Skip To Content
The Schmooze

Holocaust Survivor Secures Guinness World Record For Most Recorded Pianist

Charles Segal has done more in his 88 years than most people. The Jewish musician has escaped the Holocaust, won a South African Grammy, rubbed elbows with Marilyn Monroe and Frank Sinatra — and, most recently, been awarded the Guinness World Record for most recorded pianist ever.

Segal’s been featured on over 200 commercial albums, has 15,000 tracks on Soundcloud, and is the resident pianist at the Oscars, Emmys and Golden Globes gifting lounges. Possessing a catalog that extends from the 1950s into today, Segal has recorded over 25,000 of his own songs, spanning genres like jazz, pop, classics, and new age music.

Unfortunately, the same week Segal was informed he was the recipient of this title, thereby securing his legacy, he was told he had cancer, throwing his future into question. Despite his diagnosis, Segal has no intention of missing a beat.

“I am proud of my Guinness Book title,” Segal said. “It’s literally taken a lifetime to achieve, and the timing of this could not be more serendipitous. I want to inspire everyone to realize that no matter your age, and no matter the obstacles life throws your way, you can achieve your dreams if you remain passionate and never give up!”

Segal isn’t quite done achieving his dreams. He wants to produce a musical called “Refuseniks,” win more Guinness titles, and bring more of his musical compositions into the world. He might be almost ninety but it’s clear that he is just getting started.

15,000 of his songs can be found on Soundcloud, his music books can be found on Amazon and you can watch him performing his greatest hits on YouTube. You can go to his website or his Wikipedia entry for more information.

Shira Feder is a writer for The Schmooze. You can reach her at [email protected].

I hope you appreciated this article. Before you go, I’d like to ask you to please support the Forward’s award-winning journalism this Passover.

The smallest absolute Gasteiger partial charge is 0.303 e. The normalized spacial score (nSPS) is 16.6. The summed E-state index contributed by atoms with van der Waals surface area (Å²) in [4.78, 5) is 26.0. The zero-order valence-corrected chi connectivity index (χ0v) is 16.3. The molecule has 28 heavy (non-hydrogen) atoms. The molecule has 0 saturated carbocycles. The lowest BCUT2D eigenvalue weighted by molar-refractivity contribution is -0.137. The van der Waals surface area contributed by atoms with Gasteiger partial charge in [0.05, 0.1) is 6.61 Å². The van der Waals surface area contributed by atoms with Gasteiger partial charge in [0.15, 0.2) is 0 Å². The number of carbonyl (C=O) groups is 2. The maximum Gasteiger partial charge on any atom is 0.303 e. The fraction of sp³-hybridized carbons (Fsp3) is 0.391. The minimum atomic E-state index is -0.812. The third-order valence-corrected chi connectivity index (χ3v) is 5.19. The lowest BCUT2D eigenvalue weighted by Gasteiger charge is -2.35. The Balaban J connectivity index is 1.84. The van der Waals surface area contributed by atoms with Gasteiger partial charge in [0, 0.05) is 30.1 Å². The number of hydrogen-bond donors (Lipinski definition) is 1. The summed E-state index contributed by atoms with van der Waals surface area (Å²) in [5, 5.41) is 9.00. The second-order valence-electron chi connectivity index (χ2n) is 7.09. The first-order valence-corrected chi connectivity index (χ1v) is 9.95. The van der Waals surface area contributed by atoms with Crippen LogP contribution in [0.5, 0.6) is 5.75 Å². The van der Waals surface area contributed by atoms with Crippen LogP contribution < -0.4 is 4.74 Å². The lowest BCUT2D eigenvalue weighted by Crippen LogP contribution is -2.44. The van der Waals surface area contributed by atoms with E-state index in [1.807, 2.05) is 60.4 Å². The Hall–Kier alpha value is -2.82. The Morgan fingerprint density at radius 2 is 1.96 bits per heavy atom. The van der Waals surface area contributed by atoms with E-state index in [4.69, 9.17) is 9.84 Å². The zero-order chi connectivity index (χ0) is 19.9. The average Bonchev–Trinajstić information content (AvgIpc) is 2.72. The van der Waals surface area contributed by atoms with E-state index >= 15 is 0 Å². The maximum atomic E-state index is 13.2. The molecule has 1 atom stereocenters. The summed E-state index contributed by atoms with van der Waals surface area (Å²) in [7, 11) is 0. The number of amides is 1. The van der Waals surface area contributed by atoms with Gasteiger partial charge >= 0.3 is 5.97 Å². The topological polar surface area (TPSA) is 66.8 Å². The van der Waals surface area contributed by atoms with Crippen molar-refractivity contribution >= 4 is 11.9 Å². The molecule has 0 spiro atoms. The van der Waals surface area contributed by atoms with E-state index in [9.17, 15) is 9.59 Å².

In this age of misinformation, our work is needed like never before. We report on the news that matters most to American Jews, driven by truth, not ideology.

At a time when newsrooms are closing or cutting back, the Forward has removed its paywall. That means for the first time in our 126-year history, Forward journalism is free to everyone, everywhere. With an ongoing war, rising antisemitism, and a flood of disinformation that may affect the upcoming election, we believe that free and open access to Jewish journalism is imperative.

Readers like you make it all possible. Right now, we’re in the middle of our Passover Pledge Drive and we need 500 people to step up and make a gift to sustain our trustworthy, independent journalism.

Make a gift of any size and become a Forward member today. You’ll support our mission to tell the American Jewish story fully and fairly. 

— Rachel Fishman Feddersen, Publisher and CEO

Join our mission to tell the Jewish story fully and fairly.

Our Goal: 500 gifts during our Passover Pledge Drive!

Republish This Story

Please read before republishing

We’re happy to make this story available to republish for free, unless it originated with JTA, Haaretz or another publication (as indicated on the article) and as long as you follow our guidelines. You must credit the Forward, retain our pixel and preserve our canonical link in Google search.  See our full guidelines for more information, and this guide for detail about canonical URLs.

To republish, copy the HTML by clicking on the yellow button to the right; it includes our tracking pixel, all paragraph styles and hyperlinks, the author byline and credit to the Forward. It does not include images; to avoid copyright violations, you must add them manually, following our guidelines. Please email us at [email protected], subject line “republish,” with any questions or to let us know what stories you’re picking up.

We don't support Internet Explorer

Please use Chrome, Safari, Firefox, or Edge to view this site.